With the ever increasing trend of globalization, the global shipping industry is increasingly important for supplying goods globally. Each an every day, an average person consumes products which were manufactured in another country or made from materials which were imported from somewhere else and manufactured locally.

The vast majority of commodities and consumer goods travel by ship to their destinations and naturally, whenever you drive your car you are consuming petrol which is derived from crude oil which is shipped around the world in oil tankers. During the late twentieth century, a large number of global regulations developed to allow the shipping industry to have some certainty in their operations. Nation States were primarily responsible for the regulation, but there was also an international framework which developed.

The most important convention which developed to regulate shipping and other activities at sea was the United Nations Convention on the Law of the Sea (UNCLOS) - Montego Bay 10 December 1982. This convention defined the continental shelf perimeters and the boundaries of international waters. It set out the rights of innocent passage through territorial waters and a forum for settling territorial disputes between member states about the was that international law was to apply under the terms of the convention. It also defined the status of water bodies like ports and rivers, bays, estuaries and other water bodies which may be of dubious interpretation under the definition of what constitutes 'the sea'.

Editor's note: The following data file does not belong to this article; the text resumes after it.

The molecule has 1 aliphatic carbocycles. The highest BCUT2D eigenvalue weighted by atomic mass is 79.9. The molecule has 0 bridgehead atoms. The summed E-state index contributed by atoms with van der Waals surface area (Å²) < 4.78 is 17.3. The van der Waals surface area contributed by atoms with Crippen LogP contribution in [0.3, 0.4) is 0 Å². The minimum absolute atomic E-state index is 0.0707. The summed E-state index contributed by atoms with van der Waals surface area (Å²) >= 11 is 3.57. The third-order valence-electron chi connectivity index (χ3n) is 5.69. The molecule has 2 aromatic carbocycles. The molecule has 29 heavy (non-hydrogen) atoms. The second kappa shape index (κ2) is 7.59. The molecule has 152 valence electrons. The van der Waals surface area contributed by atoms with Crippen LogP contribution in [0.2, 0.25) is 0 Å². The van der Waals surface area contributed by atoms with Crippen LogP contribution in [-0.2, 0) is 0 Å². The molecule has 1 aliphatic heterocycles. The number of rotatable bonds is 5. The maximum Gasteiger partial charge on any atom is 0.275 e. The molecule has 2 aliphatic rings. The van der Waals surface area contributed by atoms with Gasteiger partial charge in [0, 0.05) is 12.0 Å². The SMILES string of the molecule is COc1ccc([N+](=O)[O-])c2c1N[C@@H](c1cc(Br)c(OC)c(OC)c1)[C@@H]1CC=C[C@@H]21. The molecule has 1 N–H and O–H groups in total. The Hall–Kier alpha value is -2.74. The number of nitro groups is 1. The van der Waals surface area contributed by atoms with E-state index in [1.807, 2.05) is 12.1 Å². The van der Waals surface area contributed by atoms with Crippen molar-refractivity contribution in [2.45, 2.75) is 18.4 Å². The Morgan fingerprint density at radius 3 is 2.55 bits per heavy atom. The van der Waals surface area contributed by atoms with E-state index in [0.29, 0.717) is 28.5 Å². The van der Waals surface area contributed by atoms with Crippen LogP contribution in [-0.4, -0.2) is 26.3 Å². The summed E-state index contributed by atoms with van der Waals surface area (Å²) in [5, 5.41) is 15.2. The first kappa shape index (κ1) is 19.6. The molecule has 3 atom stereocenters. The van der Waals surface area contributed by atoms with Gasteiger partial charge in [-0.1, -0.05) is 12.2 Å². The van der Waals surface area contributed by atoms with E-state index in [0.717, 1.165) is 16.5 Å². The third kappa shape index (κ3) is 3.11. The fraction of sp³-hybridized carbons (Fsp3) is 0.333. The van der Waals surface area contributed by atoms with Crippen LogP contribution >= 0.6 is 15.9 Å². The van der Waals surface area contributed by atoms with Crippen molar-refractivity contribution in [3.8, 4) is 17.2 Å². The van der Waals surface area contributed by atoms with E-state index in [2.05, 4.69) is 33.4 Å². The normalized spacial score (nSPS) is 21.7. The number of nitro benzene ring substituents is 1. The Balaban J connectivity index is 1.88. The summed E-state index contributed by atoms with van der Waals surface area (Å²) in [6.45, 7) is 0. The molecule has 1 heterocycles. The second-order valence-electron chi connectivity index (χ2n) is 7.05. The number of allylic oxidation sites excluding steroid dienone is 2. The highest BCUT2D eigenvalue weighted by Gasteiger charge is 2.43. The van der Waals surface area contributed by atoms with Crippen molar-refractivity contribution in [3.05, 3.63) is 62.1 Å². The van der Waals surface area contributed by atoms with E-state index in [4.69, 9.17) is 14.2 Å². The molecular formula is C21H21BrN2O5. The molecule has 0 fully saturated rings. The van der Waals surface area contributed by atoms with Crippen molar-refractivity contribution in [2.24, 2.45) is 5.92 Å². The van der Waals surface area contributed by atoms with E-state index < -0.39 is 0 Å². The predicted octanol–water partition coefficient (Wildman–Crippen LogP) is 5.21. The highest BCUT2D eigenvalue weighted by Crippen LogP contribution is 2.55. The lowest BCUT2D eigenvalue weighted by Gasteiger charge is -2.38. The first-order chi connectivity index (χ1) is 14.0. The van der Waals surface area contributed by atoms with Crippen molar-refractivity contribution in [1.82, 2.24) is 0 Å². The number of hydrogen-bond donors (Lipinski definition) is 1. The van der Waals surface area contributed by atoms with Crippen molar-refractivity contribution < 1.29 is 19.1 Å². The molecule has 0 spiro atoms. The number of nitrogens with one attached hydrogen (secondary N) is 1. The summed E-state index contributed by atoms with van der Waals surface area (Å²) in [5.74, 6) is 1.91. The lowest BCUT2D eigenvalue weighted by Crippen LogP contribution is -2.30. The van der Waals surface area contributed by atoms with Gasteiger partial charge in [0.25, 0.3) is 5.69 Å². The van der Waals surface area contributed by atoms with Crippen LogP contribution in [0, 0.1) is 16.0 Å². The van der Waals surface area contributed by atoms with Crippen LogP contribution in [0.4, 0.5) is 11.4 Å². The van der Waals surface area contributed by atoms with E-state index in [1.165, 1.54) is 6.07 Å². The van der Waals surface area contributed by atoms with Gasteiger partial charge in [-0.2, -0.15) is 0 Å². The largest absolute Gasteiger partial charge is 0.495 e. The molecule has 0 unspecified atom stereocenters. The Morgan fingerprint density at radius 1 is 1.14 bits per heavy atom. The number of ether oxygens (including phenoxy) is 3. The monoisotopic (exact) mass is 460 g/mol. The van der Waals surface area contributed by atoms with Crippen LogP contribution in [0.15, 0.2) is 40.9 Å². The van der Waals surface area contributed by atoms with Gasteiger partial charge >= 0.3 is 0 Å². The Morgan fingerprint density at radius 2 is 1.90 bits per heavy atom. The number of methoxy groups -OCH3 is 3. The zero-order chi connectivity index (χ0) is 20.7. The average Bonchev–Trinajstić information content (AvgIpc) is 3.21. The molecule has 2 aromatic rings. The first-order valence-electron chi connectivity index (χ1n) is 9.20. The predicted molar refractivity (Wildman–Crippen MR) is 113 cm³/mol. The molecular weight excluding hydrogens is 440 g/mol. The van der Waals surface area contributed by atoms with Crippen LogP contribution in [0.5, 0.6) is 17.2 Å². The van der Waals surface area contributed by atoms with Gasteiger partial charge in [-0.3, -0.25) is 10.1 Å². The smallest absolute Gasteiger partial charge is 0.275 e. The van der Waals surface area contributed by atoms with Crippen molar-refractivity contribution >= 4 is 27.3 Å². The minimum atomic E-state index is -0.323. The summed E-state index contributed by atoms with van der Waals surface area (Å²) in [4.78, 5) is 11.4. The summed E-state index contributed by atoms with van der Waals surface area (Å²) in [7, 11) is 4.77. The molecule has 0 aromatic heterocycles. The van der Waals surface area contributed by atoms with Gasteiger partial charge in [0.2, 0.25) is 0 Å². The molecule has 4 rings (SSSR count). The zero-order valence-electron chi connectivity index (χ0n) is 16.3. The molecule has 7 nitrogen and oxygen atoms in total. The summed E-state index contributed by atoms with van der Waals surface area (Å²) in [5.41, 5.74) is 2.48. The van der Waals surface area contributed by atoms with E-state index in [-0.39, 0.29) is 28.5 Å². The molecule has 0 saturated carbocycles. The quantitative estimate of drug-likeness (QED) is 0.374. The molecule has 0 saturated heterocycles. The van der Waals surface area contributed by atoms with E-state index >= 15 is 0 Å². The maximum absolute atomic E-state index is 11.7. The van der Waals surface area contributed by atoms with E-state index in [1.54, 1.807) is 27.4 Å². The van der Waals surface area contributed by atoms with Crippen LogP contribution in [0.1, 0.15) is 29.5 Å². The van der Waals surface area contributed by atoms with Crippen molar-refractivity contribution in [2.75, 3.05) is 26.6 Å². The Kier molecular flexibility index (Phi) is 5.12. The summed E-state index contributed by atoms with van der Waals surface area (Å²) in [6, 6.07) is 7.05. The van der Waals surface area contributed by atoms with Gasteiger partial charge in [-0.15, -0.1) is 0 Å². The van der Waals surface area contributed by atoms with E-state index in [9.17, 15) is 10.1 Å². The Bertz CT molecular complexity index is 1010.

Another one of the conventions which regulate the global shipping industry include the International Convention on Maritime Liens and Mortgages (ICMLM) - Geneva 6 May 1993. This convention defined an international standard for the application of liens and mortgages over ships and their cargo. The International Convention on Civil Liability for Oil Pollution Damage (ICCOD) - Brussels 29 November 1969, was a convention was supposed to create a system of liability for protecting the environment from major oil spills.

This convention will become increasingly relevant given the deep horizontal oil spill crisis in the United States at the moment. Another of the important conventions was the United Nations Convention on International Multimodal Transport of Goods (UNCIMTG) - Geneva 24 May 1980. This convention set out a regime for the transport of goods by sea, as well as other forms of transport.

There is a very large body of international law which regulates international shipping and this article can only hope to scratch the surface in terms of the amount of information about how the law of the sea operates. I have suggested a link below which offers more information.


Source by David A Coleman


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